Joining the Air Force: Some Things to Consider
By Stephanie Rose, age 19, Tennessee
Choosing a military service can be a complicated decision. The services differ when it comes to enlistment incentives, assignment opportunities, quality of life programs, deployment rates, promotion opportunities, and more. The Air Force ties with the Coast Guard as the hardest service to join. The Air Force enlists about 27,800 new recruits per year. For the past several years, the Air Force has gotten more volunteers than they have slots for. This allows the Air Force to be more "picky" when accepting applicants than the other services.
The Air Force requires a minimum ASVAB score of 36 to enlist, but your chances are much better for acceptance if you score a 50 or better. The Air Force has over 150 enlisted jobs. Only three of these jobs (Para Rescue, Combat Controller, and Tactical Air Command and Control), are closed to women. The Air Force offers very few enlistment incentives. Enlistment bonuses are only offered in a handful of critically needed jobs. The Air Force does not have a "college fund," like the Army and Navy, which adds money to the GI Bill, but it does offer a College Loan Repayment Program (CLRP) of up to $10,000. Like the other services, the Air Force offers advanced enlistment rank up to E-3 for such things as college credits or JROTC.
The Air Force only has one location for enlisted basic training: the 737th Training Group, at Lackland Air Force Base, in San Antonio, Texas. It doesn't matter if you're joining the active duty Air Force, the Air Force Reserves, or the Air National Guard. All new Air Force recruits go through the same basic training at Lackland. Each year, over 35,000 new recruits go through Air Force Basic Military Training (AFBMT). This year my little brother went through this training. He was in the JROTC program and has always been interested in the military.
My family and I have been going through a difficult time coping with him being gone. He left in October 2009, and he is still there. BMT, basic military training, is 8 weeks. He has been there for 10 weeks. He got injured running and has been in the 319th, the medical unit, for 6 weeks. When he got injured we thought he would go right in after he got better, but his knee has not healed.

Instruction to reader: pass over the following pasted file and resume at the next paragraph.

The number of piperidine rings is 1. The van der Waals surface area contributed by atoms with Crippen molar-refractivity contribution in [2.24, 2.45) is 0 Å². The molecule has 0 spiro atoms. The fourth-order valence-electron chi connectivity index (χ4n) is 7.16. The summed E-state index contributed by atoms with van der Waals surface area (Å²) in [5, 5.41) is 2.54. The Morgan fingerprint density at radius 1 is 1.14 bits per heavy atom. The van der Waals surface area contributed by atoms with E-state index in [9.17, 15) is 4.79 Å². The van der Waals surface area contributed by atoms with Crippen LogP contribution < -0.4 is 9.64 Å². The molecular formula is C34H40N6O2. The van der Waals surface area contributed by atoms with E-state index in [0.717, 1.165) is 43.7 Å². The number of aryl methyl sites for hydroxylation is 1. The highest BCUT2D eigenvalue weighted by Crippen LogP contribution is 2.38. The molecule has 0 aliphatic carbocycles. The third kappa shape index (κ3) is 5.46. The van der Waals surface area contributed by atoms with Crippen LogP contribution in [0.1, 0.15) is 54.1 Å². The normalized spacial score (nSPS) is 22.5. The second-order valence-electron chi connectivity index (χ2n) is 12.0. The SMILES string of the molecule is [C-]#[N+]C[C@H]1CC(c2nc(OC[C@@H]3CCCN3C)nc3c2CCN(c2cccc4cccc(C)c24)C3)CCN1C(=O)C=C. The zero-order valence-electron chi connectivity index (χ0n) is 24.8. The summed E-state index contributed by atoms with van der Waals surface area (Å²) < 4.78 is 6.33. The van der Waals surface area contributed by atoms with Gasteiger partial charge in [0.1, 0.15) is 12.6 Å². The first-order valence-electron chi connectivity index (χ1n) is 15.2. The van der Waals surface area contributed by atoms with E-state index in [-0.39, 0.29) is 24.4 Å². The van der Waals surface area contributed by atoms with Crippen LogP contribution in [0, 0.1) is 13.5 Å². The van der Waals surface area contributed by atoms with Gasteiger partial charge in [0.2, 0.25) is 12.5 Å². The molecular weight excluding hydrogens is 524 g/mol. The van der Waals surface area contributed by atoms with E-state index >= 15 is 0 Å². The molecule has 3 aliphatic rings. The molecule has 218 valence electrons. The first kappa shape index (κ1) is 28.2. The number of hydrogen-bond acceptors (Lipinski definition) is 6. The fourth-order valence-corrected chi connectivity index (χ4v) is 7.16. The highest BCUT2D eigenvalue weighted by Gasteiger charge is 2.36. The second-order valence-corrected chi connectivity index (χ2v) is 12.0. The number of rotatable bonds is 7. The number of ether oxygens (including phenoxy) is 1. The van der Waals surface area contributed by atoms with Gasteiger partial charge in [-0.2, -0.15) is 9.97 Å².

While he was in the 319th he had a lot of time to think. The fact that he still wants to continue is amazing. We found out that he would be able to return to basic after 6 months at home. My brother is the strongest person I know.
If you are thinking about joining the military, or have questions about any branch, contact a local recruiter. You can also talk to your guidance counselor - they should have the information. Please understand that this article is my personal experience with the military; not everyone has the kind of experience that I've had.
Disclaimer: I am not bashing on any branch of our military. The Air Force is the only one I know a lot about. I support EVERY branch of the military. I wrote this article to inform people about the enlistment process. In no way am I try to talk anyone out of joining the military!!
Editor's Note: For more perspectives on the military option, allow me to recommend Elaura's article in this issue "Life Is One Big Surprise" (SDM, February '10) and one from an actively serving gal, Adrienne: "I Graduated High School ... Now What?!" (SDM, May '08).